Friday, April 05, 2002

Steve Reich: WORKS 1965 - 1995, Part V of V

Disc nine of the set contains excerpts from his theatre piece, The Cave which was for a mix of performers, prerecorded voices, and video clips. I really didn't care for the audio portions that I heard -- perhaps the boring sameness of some of the samples is helped by the visuals in the actual production.

Disc ten contained Proverb, Nagoya Marimbas, and City Life, the last one being his most recently recorded work in the set. Proverb was an interesting vocal work that didn't rely on electronic sampling, but I didn't enjoy it as much as The Desert Music. I found City Life to be an interesting piece in the same vein as Different Trains, although for some reason, this work didn't seem as weighty as the earlier one. When listening to the two back to back, I prefer the earlier work, and this one seems to be just more of the same. It's still got some good material in it though.

Overall, I enjoyed listening through this boxed set, although I would strongly recommend taking it in small doses. Reich's early experimental work is interesting because it shows timbral qualities you might not otherwise discover, and his later works are good because he developed his style, and didn't just rely on gimmicky devices to carry the music. If you are a casual listener interested in sampling his work, I'd bypass the boxed set and look for a CD containing some of the works I mentioned, notably Different Trains and The Desert Music.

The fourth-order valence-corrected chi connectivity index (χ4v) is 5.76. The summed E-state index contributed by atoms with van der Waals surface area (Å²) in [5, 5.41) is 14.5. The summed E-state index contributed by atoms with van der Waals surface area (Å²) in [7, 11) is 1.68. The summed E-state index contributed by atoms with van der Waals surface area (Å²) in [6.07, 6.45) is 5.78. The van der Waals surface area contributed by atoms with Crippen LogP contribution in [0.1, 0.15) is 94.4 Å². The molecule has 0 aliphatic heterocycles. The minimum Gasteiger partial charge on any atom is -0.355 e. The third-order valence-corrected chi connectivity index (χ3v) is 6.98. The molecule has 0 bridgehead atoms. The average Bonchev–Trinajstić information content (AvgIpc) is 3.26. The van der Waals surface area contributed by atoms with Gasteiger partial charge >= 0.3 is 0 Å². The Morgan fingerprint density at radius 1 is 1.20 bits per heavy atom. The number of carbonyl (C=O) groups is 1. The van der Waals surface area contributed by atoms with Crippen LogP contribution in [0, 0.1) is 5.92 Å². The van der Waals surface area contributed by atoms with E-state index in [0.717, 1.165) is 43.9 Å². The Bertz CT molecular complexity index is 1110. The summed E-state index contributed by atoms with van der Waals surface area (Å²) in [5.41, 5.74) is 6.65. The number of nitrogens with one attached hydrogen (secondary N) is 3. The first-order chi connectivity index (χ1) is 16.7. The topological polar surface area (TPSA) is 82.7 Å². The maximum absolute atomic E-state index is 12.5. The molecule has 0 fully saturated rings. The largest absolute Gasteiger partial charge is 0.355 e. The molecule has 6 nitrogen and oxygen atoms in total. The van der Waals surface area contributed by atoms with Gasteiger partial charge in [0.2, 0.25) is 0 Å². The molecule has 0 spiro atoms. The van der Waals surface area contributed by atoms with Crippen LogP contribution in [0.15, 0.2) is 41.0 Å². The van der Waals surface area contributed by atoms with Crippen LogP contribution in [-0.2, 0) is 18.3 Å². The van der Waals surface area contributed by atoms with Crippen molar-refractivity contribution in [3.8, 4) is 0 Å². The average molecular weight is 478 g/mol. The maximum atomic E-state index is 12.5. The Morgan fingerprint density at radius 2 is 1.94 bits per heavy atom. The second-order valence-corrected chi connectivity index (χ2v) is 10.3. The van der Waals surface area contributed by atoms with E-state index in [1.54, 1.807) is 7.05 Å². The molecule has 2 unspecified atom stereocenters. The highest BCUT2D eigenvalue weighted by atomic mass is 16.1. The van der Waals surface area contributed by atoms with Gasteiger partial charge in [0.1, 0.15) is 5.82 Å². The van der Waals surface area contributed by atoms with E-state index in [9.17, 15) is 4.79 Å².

The End

I watched the movie, Following, last night. It was the first movie made by the director of Memento and tells the story of a writer who picks people at random out of a crowd to follow. Chronology is mixed up and the whole affair is something of an intimate film noir. It's really well-done and almost like a Memento Lite -- with a tricky premise, but one that's not nearly as mindbending as the later movie. The film's in black and white, and just barely over an hour long, so check it out if you liked Memento.

As DVDs get more and more mainstream, more and more rental discs are getting smudged and scratched, simply because most people don't take the time to care for the discs if they don't own them. I've rented three movies in the last month alone with scratches deep enough to cause scene stuttering. Unless rental stores like Blockbuster come up with a way to mass-remove scratches, this year's DVDs will be pretty worthless in the future.

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